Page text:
If correction is desired, a list of file systems that have communication failures is compiled. The list includes file systems from all systems in the sysplex and is used to determine what correction is applied. If communication problems are encountered while compiling the list, the validation process is restarted. Once a validation is completed, each system in the sysplex clears the list of file systems with communication failures. The send_getxmit_fail routine is called from retrieve_namespace after sh_compare tables is completed. The send_getxmit_fail routine returns an updated list of file systems with communication failures; and returns an indicator of whether communication problems were encountered sending the GET_XMITFAIL message. An example of the send_getxmit_fail routine is shown in Table 10.

The temporary hash tables are processed to create a list of file systems with inconsistencies using a get_fs_list routine. The file systems are analyzed, one at a time, across all hash tables. There is one hash table for each system participating in validation. Each hash table contains an NS_ITEM entry for a file system; if the associated system contains a cache entry for the file system, i.e., if the file system is mounted on the system. The NS_ITEM is a structure that contains the state of the file system with respect to the particular file system. The inputs to the get_fs_list routine are the temporary hash tables array and the ready_systems array. The outputs are the address of a list of inconsistent file systems, an update of the temporary hash tables to include only inconsistent file system entries; and temporary hash table entries with information related to bad clones is removed. An example of the get_fs_list routine is shown in Table 11.

For each inconsistent file system F with xmit_fail set, the inconsistencies are analyzed to ensure there are no inconsistencies due to internal errors using the trim_xmit_failure routine. The xmit_fail is reset if inconsistencies due to internal errors are found. The inputs to the trim_xmit_failure routine are the updated temporary hash tables array, the ready_systems array, and the list of inconsistent file systems, L. The output is the xmit_fail flag is reset for any file system F, in L, if the inconsistency is not commensurate with communication failures. An example of the trim_xmit_failure routine is shown in Table 12.

Before starting the correction all systems in the ready_systems list are checked to ensure that the ready systems are still up using the check_down_systems routine. An example of the check_down_systems routine is shown in Table 13.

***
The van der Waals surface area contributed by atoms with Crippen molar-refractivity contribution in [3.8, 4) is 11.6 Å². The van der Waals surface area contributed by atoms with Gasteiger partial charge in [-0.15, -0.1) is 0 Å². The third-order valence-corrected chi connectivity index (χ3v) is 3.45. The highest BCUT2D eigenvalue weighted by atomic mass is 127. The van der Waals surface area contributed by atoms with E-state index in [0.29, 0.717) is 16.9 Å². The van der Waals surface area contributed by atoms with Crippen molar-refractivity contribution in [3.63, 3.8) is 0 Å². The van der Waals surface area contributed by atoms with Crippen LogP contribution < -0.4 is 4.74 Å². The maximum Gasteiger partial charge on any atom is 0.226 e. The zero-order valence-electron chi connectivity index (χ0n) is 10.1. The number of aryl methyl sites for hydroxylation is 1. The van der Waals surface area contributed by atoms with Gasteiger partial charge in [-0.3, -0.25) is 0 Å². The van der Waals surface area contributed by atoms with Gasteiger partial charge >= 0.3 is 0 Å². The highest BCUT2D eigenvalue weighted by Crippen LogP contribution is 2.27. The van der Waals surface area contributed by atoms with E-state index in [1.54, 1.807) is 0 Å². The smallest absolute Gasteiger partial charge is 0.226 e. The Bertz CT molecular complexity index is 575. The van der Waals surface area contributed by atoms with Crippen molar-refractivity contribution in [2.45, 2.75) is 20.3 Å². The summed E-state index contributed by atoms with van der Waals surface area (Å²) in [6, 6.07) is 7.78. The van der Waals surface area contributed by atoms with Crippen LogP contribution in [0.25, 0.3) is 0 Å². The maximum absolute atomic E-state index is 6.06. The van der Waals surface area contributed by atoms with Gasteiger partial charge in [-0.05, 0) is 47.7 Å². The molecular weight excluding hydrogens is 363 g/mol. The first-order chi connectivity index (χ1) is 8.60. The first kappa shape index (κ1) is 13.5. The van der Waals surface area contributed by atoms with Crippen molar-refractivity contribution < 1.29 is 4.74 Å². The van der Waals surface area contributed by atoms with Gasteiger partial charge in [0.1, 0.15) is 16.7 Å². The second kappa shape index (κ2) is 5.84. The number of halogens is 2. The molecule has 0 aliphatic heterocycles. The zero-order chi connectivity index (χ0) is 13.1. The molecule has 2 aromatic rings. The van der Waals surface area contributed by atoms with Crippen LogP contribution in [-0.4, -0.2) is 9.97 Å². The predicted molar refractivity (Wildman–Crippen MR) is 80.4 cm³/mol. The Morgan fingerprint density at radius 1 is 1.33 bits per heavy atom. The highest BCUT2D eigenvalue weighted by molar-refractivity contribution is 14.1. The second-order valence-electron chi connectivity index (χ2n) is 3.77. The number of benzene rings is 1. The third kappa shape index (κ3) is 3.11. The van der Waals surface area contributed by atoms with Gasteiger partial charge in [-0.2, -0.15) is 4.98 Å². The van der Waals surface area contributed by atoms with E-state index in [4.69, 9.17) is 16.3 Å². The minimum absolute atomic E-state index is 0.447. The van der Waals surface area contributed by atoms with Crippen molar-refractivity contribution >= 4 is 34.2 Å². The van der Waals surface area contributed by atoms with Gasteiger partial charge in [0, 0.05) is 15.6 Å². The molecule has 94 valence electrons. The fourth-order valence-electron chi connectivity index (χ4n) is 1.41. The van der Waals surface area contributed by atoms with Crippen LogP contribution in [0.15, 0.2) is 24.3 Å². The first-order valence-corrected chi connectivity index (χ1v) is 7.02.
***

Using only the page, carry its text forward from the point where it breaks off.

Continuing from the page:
Once the list of file systems with inconsistencies is compiled, and the temporary hash tables contain only entries for the inconsistent file systems, and the up systems are verified, the inconsistencies may be corrected using a correct_namespace routine. The inputs to the correct_namespace routine are the temporary hash tables array, the ready_systems array and the list of inconsistent file systems, L. The outputs of the correct_namespace routine are corrected file systems, restarted systems, and remounted file systems. An example of the correct_namespace routine is shown in Table 14.

If a system is determined to be down in one of the above routines, a system down notification may be sent. When the system down notification is received, a system down routine may be run to accommodate the loss of a system. An example of the system_down routine is shown in Table 15.

The technical effects and benefits of the above-described systems and methods provide an efficient automated method for validating and correcting file systems in a distributed namespace, eliminating the need for human intervention to correct problems, or restarts of the entire sysplex. The methods provide excellent first-failure data capture and provides an efficient means for responding to communication failures that does not leave users hanging indefinitely and provides proper notification to system operators of problems.

The terminology used herein is for the purpose of describing particular embodiments only and is not intended to be limiting of the invention. As used herein, the singular forms “a”, “an” and “the” are intended to include the plural forms as well, unless the context clearly indicates otherwise. It will be further understood that the terms “comprises” and/or “comprising,” when used in this specification, specify the presence of stated features, integers, steps, operations, elements, and/or components, but do not preclude the presence or addition of one or more other features, integers, steps, operations, elements, components, and/or groups thereof.

The corresponding structures, materials, acts, and equivalents of all means or step plus function elements in the claims below are intended to include any structure, material, or act for performing the function in combination with other claimed elements as specifically claimed. The description of the present invention has been presented for purposes of illustration and description, but is not intended to be exhaustive or limited to the invention in the form disclosed. Many modifications and variations will be apparent to those of ordinary skill in the art without departing from the scope and spirit of the invention. The embodiment was chosen and described in order to best explain the principles of the invention and the practical application, and to enable others of ordinary skill in the art to understand the invention for various embodiments with various modifications as are suited to the particular use contemplated.